"I wasn't feeling as good (late) as in the beginning,” Federer said. “I definitely got a little lucky in that third set ... so it was good to fight through.”

Rubin continued to hold his serve, however, and soon enough, the American had two sets points on Federer. A shocked crowd on Rod Laver Arena wondered if another set was in store, but Federer had other ideas.

Unsurprisingly, the Swiss Maestro saved the set points, and all pressure swung back toward Rubin.

The pressure set in, and down a break, Federer finally broke the world number 200 to level the set at 5-5. From there, Federer could sense the finish line. The Swiss Maestro turned on the jets and cruised to victory, taking the tiebreak 7-3.

Federer impressed by the young American

Speaking to the press after the match, Federer gave Rubin much deserved credit after their battle, noting that the 20-year-old has a bright future ahead.

“On the return, I was impressed by his serve speed on the first and second serve,” Federer said. “I mean, he’s a smaller guy, but he was able to move the ball around nicely, with good consistency. Honestly, it was a nice second serve. I think it made it hard for me to get on the offensive early in the rally.”

“Then from the baseline, he was taking big cuts at the ball,” the 17 seed continued. “Yeah, I guess there is where I would have expected myself to play maybe that little bit better out of defense and into offense. There was a breeze on the court. I thought Rubin also played well. Made it difficult.”

Rubin, in turn, described his emotions playing against the Swiss great.

“There’s something about him,” Rubin said. “You just look and say, ‘Wow, okay, that’s Roger Federer.’ A couple of times in the first set, I just took a peek over to the other side.”

Federer keeps his eye on the ball as he rips the forehand for a winner. Credit: Jason Heidrich/Icon Sportswire via Getty Images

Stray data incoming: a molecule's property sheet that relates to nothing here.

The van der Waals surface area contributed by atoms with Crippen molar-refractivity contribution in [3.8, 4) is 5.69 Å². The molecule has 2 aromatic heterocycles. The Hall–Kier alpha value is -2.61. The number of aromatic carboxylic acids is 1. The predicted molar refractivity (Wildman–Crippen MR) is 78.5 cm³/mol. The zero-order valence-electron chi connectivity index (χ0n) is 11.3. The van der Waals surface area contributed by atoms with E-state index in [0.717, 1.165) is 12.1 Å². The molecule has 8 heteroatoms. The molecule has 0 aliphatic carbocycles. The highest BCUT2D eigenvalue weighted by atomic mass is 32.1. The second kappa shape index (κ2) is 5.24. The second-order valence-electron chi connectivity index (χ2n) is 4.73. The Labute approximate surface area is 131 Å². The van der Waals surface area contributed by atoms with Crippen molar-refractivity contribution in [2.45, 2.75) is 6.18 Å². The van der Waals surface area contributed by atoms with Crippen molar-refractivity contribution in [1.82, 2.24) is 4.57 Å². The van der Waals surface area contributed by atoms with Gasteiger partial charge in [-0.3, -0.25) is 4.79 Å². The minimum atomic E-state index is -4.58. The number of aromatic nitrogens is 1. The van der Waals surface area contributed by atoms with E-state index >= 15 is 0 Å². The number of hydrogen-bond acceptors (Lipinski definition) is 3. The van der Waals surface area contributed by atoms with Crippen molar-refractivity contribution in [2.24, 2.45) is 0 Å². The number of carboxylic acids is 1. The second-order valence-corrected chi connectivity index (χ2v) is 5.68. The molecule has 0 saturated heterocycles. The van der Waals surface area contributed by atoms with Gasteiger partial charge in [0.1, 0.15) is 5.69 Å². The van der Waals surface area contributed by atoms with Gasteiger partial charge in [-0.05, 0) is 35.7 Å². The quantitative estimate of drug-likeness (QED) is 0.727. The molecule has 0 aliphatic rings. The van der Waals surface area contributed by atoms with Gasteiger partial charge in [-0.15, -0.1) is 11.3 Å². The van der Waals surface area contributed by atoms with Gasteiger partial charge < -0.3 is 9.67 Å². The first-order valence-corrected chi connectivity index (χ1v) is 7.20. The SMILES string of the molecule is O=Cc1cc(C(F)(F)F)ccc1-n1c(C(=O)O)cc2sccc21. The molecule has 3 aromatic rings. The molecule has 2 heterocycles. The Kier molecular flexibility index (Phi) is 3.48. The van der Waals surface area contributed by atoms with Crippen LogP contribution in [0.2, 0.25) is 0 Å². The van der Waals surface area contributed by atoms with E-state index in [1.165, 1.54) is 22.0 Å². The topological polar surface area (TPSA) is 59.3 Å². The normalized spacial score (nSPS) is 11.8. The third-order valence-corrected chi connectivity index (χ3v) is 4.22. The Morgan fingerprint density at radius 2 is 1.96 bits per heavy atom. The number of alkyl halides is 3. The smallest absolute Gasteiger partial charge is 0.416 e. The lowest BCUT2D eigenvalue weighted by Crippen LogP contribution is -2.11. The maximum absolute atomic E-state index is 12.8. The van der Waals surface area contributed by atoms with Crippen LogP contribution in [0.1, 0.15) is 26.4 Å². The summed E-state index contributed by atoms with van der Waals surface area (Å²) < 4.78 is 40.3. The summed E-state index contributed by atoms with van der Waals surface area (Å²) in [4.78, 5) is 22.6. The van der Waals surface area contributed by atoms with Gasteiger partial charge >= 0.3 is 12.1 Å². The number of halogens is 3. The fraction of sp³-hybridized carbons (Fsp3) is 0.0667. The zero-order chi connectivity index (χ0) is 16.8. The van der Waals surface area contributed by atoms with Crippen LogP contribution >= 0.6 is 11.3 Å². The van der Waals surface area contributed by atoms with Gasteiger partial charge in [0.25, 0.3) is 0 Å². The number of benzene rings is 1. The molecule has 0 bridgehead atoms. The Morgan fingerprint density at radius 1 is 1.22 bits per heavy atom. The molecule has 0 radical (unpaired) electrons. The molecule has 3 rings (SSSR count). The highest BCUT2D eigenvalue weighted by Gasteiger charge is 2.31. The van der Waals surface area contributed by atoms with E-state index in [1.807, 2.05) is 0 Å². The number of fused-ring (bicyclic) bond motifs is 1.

Federer keeps his eye on the ball as he rips the forehand for a winner. Credit: Jason Heidrich/Icon Sportswire via Getty Images

Swiss Maestro sets up marquee match against Berdych in third round

When the draws came out in Melbourne, many pointed to a possible Federer-Berdych clash in the third round. After two rounds, the battle has become official. Berdych defeated American Ryan Harrison to set up the match.

Federer owns a 16-6 head-to-head over the Czech number one, but Federer knows that the match will be tough. The two last played in the quarterfinals in Melbourne last year, with Federer defeating the Czech in straight sets.

“Well, I know I’ve got to lift my game a little bit,” Federer admitted. “But then again, I haven’t seen Tomas play a lot, to be honest. I didn’t see anything, basically. Let's put it that way. He was playing at the same time now.”

“He’s caused difficulties for me in the past on faster courts: Cincinnati, New York, Wimbledon, Olympics in Athens. I know what he’s got,” the Swiss number two continued. “I don’t need to tell you where he’s beaten me.”

“I’ve played him here, played him on many occasions, as well, when it went my way,” Federer said. “I just got to play on my terms and really be focused on my own service games to make sure I don't have any lapses there.”

VAVEL Logo